A system 120 hosts the service 150 and classifies the accessed URLs. The accessed URLs may be grouped into URL classifications and each URL classification may include one or more URLs. The system 120 may for example include a traffic monitor 130 and a URL classifier 140. The traffic monitor 130 is to monitor traffic on the network and in particular traffic associated with the service 150. The traffic monitor may for instance notify the URL classifier each time a URL belonging to the service is accessed. The URL classifier 140 receives information on the accessed URLs and classifies the URLs. The system 120 may for example be hosted on a single computing device or distributed among a plurality of computing devices. A computing device is a device that is able to process data and includes but is not limited to a server. The traffic monitor 130, URL classifier 140 and service 150 may be hosted on the same computing device or hosted on different computing devices. The URL classifier 140 may be a part of the traffic monitor 130 or may be a separate component or application.
FIG. 2 shows an example of a system 200 for classifying URLs in more detail. The system may for instance be implemented by a server hosting the URL classifier 140. The system includes a processing resource 210 and a non-transitory machine readable storage medium 220. The system 200 includes a URL tokenizing engine 230, a Trie forming engine 232, a node weighting engine 234, a node merging engine 236 and a URL classification engine 238. These engines may be implemented as machine readable instructions stored in the storage medium and executable by the processing resource. The system may also include an interface 250 to connect to a computer network or other devices and a bus 240 or other communication medium connecting the processing resources, storage medium and communication interface.
In examples described herein, a processing resource may include, for example, one processor or multiple processors included in a single computing device such as a server (as shown in FIG. 2) or distributed across multiple computing devices. As used herein, a “processor” may be at least one of a central processing unit (CPU), a semiconductor-based microprocessor, a graphics processing unit (GPU), a field-programmable gate array (FPGA) configured to retrieve and execute instructions, other electronic circuitry suitable for the retrieval and execution of instructions stored on a machine-readable storage medium, or a combination thereof. Processing resource 210 may fetch, decode, and execute instructions stored on storage medium 220 to perform the functionalities described below. In other examples, the functionalities of any of the instructions of storage medium 220 may be implemented in the form of electronic circuitry, in the form of executable instructions encoded on a machine-readable storage medium, or a combination thereof.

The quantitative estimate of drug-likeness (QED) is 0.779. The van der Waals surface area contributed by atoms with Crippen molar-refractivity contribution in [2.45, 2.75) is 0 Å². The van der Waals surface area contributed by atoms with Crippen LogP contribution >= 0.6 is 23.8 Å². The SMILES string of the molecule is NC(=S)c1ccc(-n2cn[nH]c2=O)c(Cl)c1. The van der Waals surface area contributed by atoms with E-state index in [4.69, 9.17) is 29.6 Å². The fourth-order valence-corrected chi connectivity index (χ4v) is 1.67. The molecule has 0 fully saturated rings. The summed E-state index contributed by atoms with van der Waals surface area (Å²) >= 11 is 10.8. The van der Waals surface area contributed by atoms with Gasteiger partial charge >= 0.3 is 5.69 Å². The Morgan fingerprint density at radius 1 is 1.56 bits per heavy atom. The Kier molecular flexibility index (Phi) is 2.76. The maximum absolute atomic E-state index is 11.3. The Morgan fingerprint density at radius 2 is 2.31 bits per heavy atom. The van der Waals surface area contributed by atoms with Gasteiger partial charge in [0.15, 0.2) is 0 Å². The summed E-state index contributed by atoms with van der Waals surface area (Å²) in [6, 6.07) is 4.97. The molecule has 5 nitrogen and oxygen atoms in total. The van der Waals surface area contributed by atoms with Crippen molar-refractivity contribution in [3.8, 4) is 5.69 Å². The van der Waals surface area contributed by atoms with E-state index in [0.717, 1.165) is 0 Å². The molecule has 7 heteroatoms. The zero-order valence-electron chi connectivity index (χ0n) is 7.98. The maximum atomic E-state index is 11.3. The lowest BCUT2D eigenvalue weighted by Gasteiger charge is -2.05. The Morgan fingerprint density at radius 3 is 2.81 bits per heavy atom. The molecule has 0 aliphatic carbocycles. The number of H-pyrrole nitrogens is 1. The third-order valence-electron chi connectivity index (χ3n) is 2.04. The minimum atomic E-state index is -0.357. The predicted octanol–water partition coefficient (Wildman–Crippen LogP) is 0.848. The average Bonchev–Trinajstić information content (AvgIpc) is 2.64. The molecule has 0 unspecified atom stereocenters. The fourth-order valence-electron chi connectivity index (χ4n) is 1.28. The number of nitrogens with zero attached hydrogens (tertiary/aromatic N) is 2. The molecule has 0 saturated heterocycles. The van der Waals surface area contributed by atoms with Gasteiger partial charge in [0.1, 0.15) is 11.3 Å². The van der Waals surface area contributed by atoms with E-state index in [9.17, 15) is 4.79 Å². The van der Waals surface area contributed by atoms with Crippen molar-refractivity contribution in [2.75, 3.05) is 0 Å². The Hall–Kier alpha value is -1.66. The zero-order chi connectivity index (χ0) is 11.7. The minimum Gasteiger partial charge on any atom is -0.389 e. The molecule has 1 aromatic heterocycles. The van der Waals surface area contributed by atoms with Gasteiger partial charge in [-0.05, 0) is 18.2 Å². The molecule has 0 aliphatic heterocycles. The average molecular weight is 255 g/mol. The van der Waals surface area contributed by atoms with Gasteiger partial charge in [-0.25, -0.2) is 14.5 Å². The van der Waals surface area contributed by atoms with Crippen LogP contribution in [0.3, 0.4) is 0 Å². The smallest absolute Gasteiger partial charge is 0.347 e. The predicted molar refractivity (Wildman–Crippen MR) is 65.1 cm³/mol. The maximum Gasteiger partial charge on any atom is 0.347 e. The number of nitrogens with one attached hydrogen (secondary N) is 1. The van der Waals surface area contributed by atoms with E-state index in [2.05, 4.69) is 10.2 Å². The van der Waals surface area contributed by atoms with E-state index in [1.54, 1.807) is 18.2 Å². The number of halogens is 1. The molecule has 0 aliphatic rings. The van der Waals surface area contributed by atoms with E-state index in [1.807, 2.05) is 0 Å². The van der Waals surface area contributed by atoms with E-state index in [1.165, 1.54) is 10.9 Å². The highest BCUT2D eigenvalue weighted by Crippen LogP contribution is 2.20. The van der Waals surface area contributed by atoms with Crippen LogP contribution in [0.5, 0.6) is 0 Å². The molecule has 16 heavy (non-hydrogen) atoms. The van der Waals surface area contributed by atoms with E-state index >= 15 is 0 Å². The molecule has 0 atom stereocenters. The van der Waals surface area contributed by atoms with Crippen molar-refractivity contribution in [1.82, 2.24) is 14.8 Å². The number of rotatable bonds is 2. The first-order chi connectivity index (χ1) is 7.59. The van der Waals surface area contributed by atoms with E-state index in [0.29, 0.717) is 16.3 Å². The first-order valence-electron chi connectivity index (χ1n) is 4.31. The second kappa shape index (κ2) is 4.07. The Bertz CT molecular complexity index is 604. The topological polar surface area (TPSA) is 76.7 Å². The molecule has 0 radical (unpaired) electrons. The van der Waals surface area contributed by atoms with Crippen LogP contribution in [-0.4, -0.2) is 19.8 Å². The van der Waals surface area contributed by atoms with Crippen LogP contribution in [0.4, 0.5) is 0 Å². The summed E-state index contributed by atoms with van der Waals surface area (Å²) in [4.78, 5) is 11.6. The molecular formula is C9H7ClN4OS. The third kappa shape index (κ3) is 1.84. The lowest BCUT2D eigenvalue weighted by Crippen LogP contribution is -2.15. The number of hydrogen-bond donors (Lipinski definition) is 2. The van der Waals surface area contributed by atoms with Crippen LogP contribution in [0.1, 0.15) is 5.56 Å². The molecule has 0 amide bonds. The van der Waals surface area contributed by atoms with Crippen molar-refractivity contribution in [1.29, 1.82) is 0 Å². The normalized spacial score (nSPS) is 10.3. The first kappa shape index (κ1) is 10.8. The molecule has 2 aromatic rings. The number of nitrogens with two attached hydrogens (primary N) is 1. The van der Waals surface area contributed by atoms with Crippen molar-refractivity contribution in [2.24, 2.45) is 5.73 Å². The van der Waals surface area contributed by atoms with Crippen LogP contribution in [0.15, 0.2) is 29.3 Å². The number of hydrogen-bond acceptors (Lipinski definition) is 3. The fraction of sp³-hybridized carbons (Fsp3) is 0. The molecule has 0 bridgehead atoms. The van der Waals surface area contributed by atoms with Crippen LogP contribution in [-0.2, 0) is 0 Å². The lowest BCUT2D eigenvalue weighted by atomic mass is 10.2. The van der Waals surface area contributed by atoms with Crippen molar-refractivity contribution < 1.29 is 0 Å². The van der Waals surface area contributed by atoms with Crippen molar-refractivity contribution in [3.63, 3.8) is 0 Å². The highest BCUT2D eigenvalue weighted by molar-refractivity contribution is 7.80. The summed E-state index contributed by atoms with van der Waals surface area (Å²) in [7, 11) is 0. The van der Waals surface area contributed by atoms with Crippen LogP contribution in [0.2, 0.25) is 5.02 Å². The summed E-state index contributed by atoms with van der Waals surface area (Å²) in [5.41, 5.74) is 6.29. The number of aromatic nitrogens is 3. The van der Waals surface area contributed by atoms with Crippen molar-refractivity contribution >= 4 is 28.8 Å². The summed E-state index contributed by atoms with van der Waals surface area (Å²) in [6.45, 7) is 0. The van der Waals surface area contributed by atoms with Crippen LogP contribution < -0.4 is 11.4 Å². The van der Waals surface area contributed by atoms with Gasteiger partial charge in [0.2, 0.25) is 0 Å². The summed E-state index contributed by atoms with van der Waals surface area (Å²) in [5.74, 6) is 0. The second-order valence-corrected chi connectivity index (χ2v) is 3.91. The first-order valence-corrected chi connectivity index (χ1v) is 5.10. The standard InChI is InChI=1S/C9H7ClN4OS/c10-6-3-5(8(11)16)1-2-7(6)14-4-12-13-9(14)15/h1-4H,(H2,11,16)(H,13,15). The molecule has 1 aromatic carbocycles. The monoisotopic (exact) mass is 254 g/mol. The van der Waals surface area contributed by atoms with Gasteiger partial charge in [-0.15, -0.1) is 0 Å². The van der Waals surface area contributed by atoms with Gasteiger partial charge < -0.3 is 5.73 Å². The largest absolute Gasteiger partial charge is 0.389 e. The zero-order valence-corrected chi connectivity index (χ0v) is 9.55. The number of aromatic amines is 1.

As used herein, a “machine-readable storage medium” may be any electronic, magnetic, optical, or other physical storage apparatus to contain or store information such as executable instructions, data, and the like. For example, any machine-readable storage medium described herein may be any of Random Access Memory (RAM), volatile memory, non-volatile memory, flash memory, a storage drive (e.g., a hard drive), a solid state drive, any type of storage disc (e.g., a compact disc, a DVD, etc.), and the like, or a combination thereof. Further, any machine-readable storage medium described herein may be non-transitory.
An example method of classifying URLs using the system of FIG. 2 will now be described with reference to the flow diagram of FIG. 3.
At block 310 a URL is received by the URL tokenizing engine 230. For instance the URL may be received due to a user accessing said URL. In one example the URL is received as a notification from a traffic monitor. The notification includes the URL and may include further information such as, for example, an identity of the user or characteristics of a user accessing the URL.
In one example a URL is received by the URL classifying system each time there is an access by a user. The same URL may thus be received multiple times. In other examples the URL classifying system may receive in bulk information on URLs accessed in a particular period. In any case the system may be able to keep a count of the number of times a particular URL is accessed. This is distinct from many web crawler systems which may analyze the structure or content of a website, but count each URL from a website only once which makes it difficult to determine the relative popularity or importance to users of different URLs.
At block 320 the URL tokenizing engine 230 splits each received URL into a plurality of tokens. Each token corresponds to a portion of the URL and may be referred to as a URL path token. Division of the URL into tokens may be based on standard delimiters in the URL such as “/”, “=”, “.” etc or by other criteria. For instance the URL www.companyA.com/products/books/Elizabeth may be tokenized by splitting into the following tokens “companyA.com”, “products”, “books” and “Elizabeth”. In this example the domain name “companyA.com” is included in the tokenized URL; in other examples the domain name may be omitted from the tokenized URL.
At block 330 the Trie forming engine 232 forms a Trie from the tokenized URLs. A Trie is an ordered tree data structure that includes a plurality of nodes. Each node corresponds to a token. According to one example, all of the received URLs may be integrated into the same Trie. For instance a Trie may be formed when the first URL is received and subsequent URLs may be added to the same Trie as they are received.